Coup attempt foiled in Madagascar: officer

10:18, April 19, 2010      

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A coup attempt was foiled on Sunday in Madagascar after the minister of armed forces in the Indian Ocean island country was sacked early in the month, according to the military.

Seven military officers and civilians planning to attack the leadership between Sunday night and Monday morning were arrested in the afternoon, announced colonel Rene Lilison, who heads the force of special intervention of the presidency.

The arrestees were captured around 1 p. m., Lilison told a press conference. They were shown to journalists before being transferred to a brigade of the gendarmerie stationed at Betongolo near the Defense Ministry.

Army chief Andre Ndriarijaona said the armed forces were still united, adding the suspects had recruited ex-military personnel, reservists and soldiers for peaceful purposes, proving that they had no control of the armed forces in service, who remain united.

The president of the security commission of the Highest Transitional Authority (HAT), Alain Ramaroson, disclosed that the coup attempt was foiled thanks to the information provided by police.

"Without the information they provided, this coup d'état could have been realized," Ramaroson declared.

The military reportedly developed signs of division since Prime Minister Camille Vital dismissed former minister of armed forces Noel Rakotonandrasana On April 7.

Vital said Rakotonandrasana had held suspicious meetings with senior officers without informing him, accusing him of causing confusion in the military ranks.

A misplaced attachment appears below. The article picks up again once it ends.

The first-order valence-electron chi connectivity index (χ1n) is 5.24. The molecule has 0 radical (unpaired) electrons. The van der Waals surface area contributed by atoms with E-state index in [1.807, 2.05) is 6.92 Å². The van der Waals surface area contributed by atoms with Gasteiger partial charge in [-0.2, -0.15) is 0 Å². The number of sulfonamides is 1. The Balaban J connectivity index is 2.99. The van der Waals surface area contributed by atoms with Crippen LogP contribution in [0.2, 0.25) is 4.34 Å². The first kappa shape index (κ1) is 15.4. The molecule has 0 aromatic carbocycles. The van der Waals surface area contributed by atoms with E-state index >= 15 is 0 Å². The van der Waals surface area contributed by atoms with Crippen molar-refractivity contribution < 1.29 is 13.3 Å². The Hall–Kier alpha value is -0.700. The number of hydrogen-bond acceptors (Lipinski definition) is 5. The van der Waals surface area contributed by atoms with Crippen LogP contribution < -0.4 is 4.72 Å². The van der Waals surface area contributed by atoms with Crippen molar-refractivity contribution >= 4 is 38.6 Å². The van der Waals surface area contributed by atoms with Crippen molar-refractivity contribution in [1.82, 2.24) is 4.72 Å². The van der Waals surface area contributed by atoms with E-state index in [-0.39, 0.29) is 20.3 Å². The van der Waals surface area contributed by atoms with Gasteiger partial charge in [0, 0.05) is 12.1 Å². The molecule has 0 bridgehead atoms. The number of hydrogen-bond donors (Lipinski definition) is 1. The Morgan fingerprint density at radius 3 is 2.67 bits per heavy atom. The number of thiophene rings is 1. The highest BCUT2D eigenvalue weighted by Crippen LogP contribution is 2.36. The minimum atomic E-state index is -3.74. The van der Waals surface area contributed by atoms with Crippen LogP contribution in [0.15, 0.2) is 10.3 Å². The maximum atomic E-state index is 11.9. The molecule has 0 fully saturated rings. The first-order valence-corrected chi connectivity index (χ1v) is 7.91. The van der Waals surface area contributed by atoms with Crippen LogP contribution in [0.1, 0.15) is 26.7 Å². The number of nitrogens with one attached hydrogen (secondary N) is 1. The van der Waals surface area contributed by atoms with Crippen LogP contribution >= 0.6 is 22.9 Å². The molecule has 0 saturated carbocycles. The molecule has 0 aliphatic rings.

HAT President Andry Rajoelina made no comments on Ravalomanana's dismissal, but soon promoted colonel Vital to the rank of brigadier general, indicating the logic that colonel Vital could not overpower general Rakotonandrasana over the control of military officers, without the necessary promotion.

But Rakotonandrasana insists that he will still hold his post unless the prime minister himself comes to him so that he could hand over power. He says he will accept the dismissal if all the military officers want him to leave.

Rakotonandrasana was the main actor in the process of power transfer to Rajoelina, who ousted former president Marc Ravalomanana with the backing of the military in March 2009. The change is widely seen as unconstitutional.

Last month, the African Union imposed sanctions on Rajoelina and 108 other officials for failing to form a new government with the three camps respectively led by former presidents Ravalomanana, Didier Ratsiraka and Albert Zafy.

The four parties reached agreements in Maputo and Addis Ababa last year on power sharing, but failed to carry them out amid differences.

On Wednesday, Rajoelina admitted that France, South Africa and the Southern African Development Community had proposed a new roadmap to end the crisis after last year's international mediation failed.

He said he had accepted the offer and would meet Ravalomanana on April 24 in Johannesburg, South Africa, to discuss the signing of a new agreement. He also promised that the other two camps would share the future government if the planned talks turn out a success.



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